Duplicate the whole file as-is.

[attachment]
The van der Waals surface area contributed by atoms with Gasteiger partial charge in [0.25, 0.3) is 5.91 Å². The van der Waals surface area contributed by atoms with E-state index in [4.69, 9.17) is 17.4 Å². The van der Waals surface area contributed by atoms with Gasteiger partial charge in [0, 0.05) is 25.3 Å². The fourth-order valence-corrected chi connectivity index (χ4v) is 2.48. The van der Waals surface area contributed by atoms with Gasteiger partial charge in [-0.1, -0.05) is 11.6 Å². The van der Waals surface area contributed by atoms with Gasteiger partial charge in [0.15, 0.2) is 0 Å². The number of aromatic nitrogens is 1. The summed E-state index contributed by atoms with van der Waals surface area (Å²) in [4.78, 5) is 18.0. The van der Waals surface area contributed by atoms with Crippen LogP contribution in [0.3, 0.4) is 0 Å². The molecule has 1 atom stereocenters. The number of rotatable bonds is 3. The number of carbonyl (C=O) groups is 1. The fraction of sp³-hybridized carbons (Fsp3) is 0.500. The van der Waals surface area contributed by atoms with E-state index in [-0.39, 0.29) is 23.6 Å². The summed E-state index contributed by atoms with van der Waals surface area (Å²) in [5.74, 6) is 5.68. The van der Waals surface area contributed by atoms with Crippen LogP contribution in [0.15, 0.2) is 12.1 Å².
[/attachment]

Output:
The van der Waals surface area contributed by atoms with Gasteiger partial charge in [0.25, 0.3) is 5.91 Å². The van der Waals surface area contributed by atoms with E-state index in [4.69, 9.17) is 17.4 Å². The van der Waals surface area contributed by atoms with Gasteiger partial charge in [0, 0.05) is 25.3 Å². The fourth-order valence-corrected chi connectivity index (χ4v) is 2.48. The van der Waals surface area contributed by atoms with Gasteiger partial charge in [-0.1, -0.05) is 11.6 Å². The van der Waals surface area contributed by atoms with Gasteiger partial charge in [0.15, 0.2) is 0 Å². The number of aromatic nitrogens is 1. The summed E-state index contributed by atoms with van der Waals surface area (Å²) in [4.78, 5) is 18.0. The van der Waals surface area contributed by atoms with Crippen LogP contribution in [0.3, 0.4) is 0 Å². The molecule has 1 atom stereocenters. The number of rotatable bonds is 3. The number of carbonyl (C=O) groups is 1. The fraction of sp³-hybridized carbons (Fsp3) is 0.500. The van der Waals surface area contributed by atoms with E-state index in [-0.39, 0.29) is 23.6 Å². The summed E-state index contributed by atoms with van der Waals surface area (Å²) in [5.74, 6) is 5.68. The van der Waals surface area contributed by atoms with Crippen LogP contribution in [0.15, 0.2) is 12.1 Å².